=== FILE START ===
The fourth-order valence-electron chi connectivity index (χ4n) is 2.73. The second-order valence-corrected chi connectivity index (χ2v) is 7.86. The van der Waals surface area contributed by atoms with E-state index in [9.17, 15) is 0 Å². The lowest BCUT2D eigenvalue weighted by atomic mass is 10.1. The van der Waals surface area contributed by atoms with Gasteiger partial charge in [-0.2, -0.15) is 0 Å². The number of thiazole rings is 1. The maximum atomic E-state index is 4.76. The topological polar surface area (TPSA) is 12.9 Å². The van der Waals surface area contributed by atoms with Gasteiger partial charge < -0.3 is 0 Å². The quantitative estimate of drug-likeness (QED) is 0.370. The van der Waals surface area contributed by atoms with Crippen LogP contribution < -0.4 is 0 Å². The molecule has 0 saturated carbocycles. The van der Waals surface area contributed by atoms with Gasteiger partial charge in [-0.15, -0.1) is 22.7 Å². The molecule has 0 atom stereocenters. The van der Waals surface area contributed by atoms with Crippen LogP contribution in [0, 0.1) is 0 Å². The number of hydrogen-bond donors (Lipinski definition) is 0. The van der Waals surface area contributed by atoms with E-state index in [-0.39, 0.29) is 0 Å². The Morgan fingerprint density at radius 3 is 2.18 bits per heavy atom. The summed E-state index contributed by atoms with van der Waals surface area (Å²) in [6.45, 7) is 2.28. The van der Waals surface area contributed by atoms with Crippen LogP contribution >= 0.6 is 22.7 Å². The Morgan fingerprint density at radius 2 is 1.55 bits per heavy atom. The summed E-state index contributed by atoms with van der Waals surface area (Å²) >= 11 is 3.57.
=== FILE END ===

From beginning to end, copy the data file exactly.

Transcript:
The fourth-order valence-electron chi connectivity index (χ4n) is 2.73. The second-order valence-corrected chi connectivity index (χ2v) is 7.86. The van der Waals surface area contributed by atoms with E-state index in [9.17, 15) is 0 Å². The lowest BCUT2D eigenvalue weighted by atomic mass is 10.1. The van der Waals surface area contributed by atoms with Gasteiger partial charge in [-0.2, -0.15) is 0 Å². The number of thiazole rings is 1. The maximum atomic E-state index is 4.76. The topological polar surface area (TPSA) is 12.9 Å². The van der Waals surface area contributed by atoms with Gasteiger partial charge < -0.3 is 0 Å². The quantitative estimate of drug-likeness (QED) is 0.370. The van der Waals surface area contributed by atoms with Crippen LogP contribution < -0.4 is 0 Å². The molecule has 0 saturated carbocycles. The van der Waals surface area contributed by atoms with Gasteiger partial charge in [-0.15, -0.1) is 22.7 Å². The molecule has 0 atom stereocenters. The van der Waals surface area contributed by atoms with Crippen LogP contribution in [0, 0.1) is 0 Å². The number of hydrogen-bond donors (Lipinski definition) is 0. The van der Waals surface area contributed by atoms with E-state index in [-0.39, 0.29) is 0 Å². The Morgan fingerprint density at radius 3 is 2.18 bits per heavy atom. The summed E-state index contributed by atoms with van der Waals surface area (Å²) in [6.45, 7) is 2.28. The van der Waals surface area contributed by atoms with Crippen LogP contribution >= 0.6 is 22.7 Å². The Morgan fingerprint density at radius 2 is 1.55 bits per heavy atom. The summed E-state index contributed by atoms with van der Waals surface area (Å²) >= 11 is 3.57.